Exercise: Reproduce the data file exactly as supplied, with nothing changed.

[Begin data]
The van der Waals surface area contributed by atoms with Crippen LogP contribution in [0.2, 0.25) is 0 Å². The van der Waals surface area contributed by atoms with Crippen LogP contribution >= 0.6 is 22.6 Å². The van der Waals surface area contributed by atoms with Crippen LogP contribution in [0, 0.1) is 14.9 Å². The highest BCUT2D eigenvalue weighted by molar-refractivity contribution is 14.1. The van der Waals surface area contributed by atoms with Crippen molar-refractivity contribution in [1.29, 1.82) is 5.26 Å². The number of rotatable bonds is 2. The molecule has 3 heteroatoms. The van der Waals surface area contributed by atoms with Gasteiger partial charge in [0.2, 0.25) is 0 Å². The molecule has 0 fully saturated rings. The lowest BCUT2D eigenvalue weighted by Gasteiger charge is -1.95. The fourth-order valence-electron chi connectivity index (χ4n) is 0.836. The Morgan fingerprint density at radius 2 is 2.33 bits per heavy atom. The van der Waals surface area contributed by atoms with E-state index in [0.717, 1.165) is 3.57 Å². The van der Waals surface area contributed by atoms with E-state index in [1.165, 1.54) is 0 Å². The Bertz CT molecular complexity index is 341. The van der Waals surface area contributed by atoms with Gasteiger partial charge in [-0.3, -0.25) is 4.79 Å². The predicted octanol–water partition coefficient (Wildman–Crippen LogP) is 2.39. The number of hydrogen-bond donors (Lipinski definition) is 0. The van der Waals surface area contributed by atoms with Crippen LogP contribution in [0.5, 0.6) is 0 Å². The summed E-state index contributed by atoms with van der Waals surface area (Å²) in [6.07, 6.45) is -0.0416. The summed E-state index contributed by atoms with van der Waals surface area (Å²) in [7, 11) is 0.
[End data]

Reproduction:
The van der Waals surface area contributed by atoms with Crippen LogP contribution in [0.2, 0.25) is 0 Å². The van der Waals surface area contributed by atoms with Crippen LogP contribution >= 0.6 is 22.6 Å². The van der Waals surface area contributed by atoms with Crippen LogP contribution in [0, 0.1) is 14.9 Å². The highest BCUT2D eigenvalue weighted by molar-refractivity contribution is 14.1. The van der Waals surface area contributed by atoms with Crippen molar-refractivity contribution in [1.29, 1.82) is 5.26 Å². The number of rotatable bonds is 2. The molecule has 3 heteroatoms. The van der Waals surface area contributed by atoms with Gasteiger partial charge in [0.2, 0.25) is 0 Å². The molecule has 0 fully saturated rings. The lowest BCUT2D eigenvalue weighted by Gasteiger charge is -1.95. The fourth-order valence-electron chi connectivity index (χ4n) is 0.836. The Morgan fingerprint density at radius 2 is 2.33 bits per heavy atom. The van der Waals surface area contributed by atoms with E-state index in [0.717, 1.165) is 3.57 Å². The van der Waals surface area contributed by atoms with E-state index in [1.165, 1.54) is 0 Å². The Bertz CT molecular complexity index is 341. The van der Waals surface area contributed by atoms with Gasteiger partial charge in [-0.3, -0.25) is 4.79 Å². The predicted octanol–water partition coefficient (Wildman–Crippen LogP) is 2.39. The number of hydrogen-bond donors (Lipinski definition) is 0. The van der Waals surface area contributed by atoms with Crippen LogP contribution in [0.5, 0.6) is 0 Å². The summed E-state index contributed by atoms with van der Waals surface area (Å²) in [6.07, 6.45) is -0.0416. The summed E-state index contributed by atoms with van der Waals surface area (Å²) in [7, 11) is 0.